Proud dad reveals why his 14-year-old son doesn't get pocket money so he had to ditch video games and start his own car wash business
A proud dad has revealed why his teenage son ditched video games to start his own car wash business.
Fourteen-year-old Clark Heisel decided to spend his Christmas gift money on products to clean his neighbors' cars, but parent Patrick faced online backlash.
Now the former police officer and army cadet has told MailOnline how the pair are fending off critics as his son learns the value of 'how to vaccinate'.
Clark's early entrepreneurial spirit has been widely praised as he prepares to brave the rain and offer one-hour car washes to his local community in Bromley, Kent.
There have been helpful suggestions about which sponges to use or avoid, but there has also been criticism from online critics who label Clark's efforts as “child slavery.”
But his father insists Clark will learn a lot from his new teenage profession, including managing money and getting along with locals.
Clark Heisel, 14, has set himself the challenge of starting his own car wash business for neighbors in Bromley, Kent, spending his Christmas money on cleaning products
His money-making efforts – £4 per hour-long car wash – are supported by dad Patrick, pictured here in Westminster with Clark and his sister Scarlett
Mr. Heisel, 49, first posted on Grafting is my principle.
'Realizing that gaming doesn't generate any income, he started his own car washing business, £4 per car.
'He invested his Christmas money in equipment. I wish him the best of luck in knocking on doors like he used to!'
Mr. Heisel, who works as a civil servant while also selling his own watercolors, said he also washed cars as a child for extra money.
But he says it was Clark who came up with the idea during the holidays and took his Christmas money to hardware stores to stock up on cleaning products.
They are now taking suggestions following the original post with advice on the best materials, including which sponges to remove to prevent damage to cars.
Yet there has also been abuse – something Mr Heisel accepted online as inevitable, while also feeling pleasantly surprised that his post received as much support as it has now.
He told MailOnline: 'Usually I just share my watercolor paintings on Twitter and they only get a few likes and I assumed it would be the same this time, but this post seems to have gone viral.
Patrick Heisel's post on X, formerly Twitter, has received thousands of likes and shares
Patrick Heisel's post about his son's car wash plans received a largely positive response online, but he hit back at critics who suggested “slavery” and “underselling”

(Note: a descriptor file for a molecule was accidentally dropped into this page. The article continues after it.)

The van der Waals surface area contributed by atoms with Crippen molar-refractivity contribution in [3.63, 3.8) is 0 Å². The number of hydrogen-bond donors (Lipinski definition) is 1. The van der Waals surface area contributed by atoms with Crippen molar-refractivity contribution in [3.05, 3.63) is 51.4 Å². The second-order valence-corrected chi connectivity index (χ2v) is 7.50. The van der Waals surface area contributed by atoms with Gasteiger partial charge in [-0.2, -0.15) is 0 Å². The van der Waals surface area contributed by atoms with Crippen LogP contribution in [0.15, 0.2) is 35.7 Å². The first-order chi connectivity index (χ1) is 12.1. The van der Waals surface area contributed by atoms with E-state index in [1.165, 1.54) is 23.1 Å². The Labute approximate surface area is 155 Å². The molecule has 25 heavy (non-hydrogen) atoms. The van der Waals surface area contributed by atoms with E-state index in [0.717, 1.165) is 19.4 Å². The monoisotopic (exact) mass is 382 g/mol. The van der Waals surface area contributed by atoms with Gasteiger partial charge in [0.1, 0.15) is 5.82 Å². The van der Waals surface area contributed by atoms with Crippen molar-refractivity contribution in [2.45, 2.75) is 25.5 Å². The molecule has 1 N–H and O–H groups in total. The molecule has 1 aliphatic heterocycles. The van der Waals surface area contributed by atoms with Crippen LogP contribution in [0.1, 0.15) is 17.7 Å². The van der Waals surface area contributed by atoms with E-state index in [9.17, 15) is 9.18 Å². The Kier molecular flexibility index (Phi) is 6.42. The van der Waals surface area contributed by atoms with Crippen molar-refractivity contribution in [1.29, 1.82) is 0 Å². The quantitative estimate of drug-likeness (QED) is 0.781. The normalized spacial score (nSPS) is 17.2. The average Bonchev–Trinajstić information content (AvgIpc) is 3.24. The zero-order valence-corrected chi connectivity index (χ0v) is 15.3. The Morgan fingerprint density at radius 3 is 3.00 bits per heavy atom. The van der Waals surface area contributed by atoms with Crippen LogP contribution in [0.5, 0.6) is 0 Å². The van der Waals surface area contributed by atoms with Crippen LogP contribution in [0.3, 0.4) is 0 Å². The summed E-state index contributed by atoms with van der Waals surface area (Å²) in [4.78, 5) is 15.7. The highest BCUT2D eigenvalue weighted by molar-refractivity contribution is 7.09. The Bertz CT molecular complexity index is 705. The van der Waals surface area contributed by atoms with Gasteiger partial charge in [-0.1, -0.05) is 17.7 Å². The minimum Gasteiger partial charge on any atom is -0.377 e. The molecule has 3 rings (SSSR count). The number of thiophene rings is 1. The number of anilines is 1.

'Most of the reactions were positive, but there are also those who accuse me of 'child slavery', which I do not understand. He's just trying to do something good.”
One online critic wrote in response, “I'm teaching him how to be a good slave.
'100 car washes to earn £400 is slavery. £400 is nothing considering the number of cars he will be scrubbing.'
Yet there was also praise, including from Pimlico Plumbers entrepreneur Charlie Mullins, who wrote: 'Well done. I did the same thing years ago and did laundry and milk shopping for all the stores. Your young lad is very sharp.”
Mr. Heisel said his son wants to pursue a career in gaming, but in the meantime wanted to find an alternative option to earn “a few bob” without receiving pocket money.
The father said: 'He is a first grader, a scout, and he does odd jobs around the house, but he wanted to do something more to earn extra money for computer games.
'I told him what I did as a child: washing cars for the locals so they didn't have to drive all the way to have it done somewhere else.
'He thought that was a really good idea and has been focused on it ever since. He has already washed my car a few times, very well, but he really wants to get started with it.
'He used his own money at Christmas to buy products and then worked out what the best profit margins were. We think £4 is reasonable and he might get a tip.”
Some on the internet suggested that Clark was 'under-selling himself' by charging just £4, but his father replied: 'That may or may not be the case – he's only 14 years old and has no expenses other than sweets and games.
'Hopefully he gets a tip for his good work, up to about a fiver.
'This is more of a lesson about creating something from nothing through grafting. But we'll look into it.'
Video game fan Clark Heisel has put them aside for now while he focuses on washing cars
His father Patrick, pictured here at last year's Remembrance Sunday commemorations at the Cenotaph, is selling his own paintings having previously served in the police and army cadets
Recent bad weather – with damage caused by Storm Henk – has hampered Clark's entrepreneurial hopes so far, with his father saying: 'We would love to go out and wash cars.
“That's what he wants to do once the rain subsides, but so far that hasn't been possible. We have the equipment, we want to knock on the door.
“He just wants to earn a few cents for some candy and computer games.”
Yet Mr. Heisel also trusts that his son will learn as well as earn.
He said: 'We're not talking about making a living – it's just a few pennies in his pocket.
'And we have been very clear that homework comes first – this is purely secondary, to build his confidence, understand money, respond to customers and interact with the local community.
'And he will do a good job on every car every time, I am very clear about that. It will be grafting, building a real work ethic, but also enjoying it.”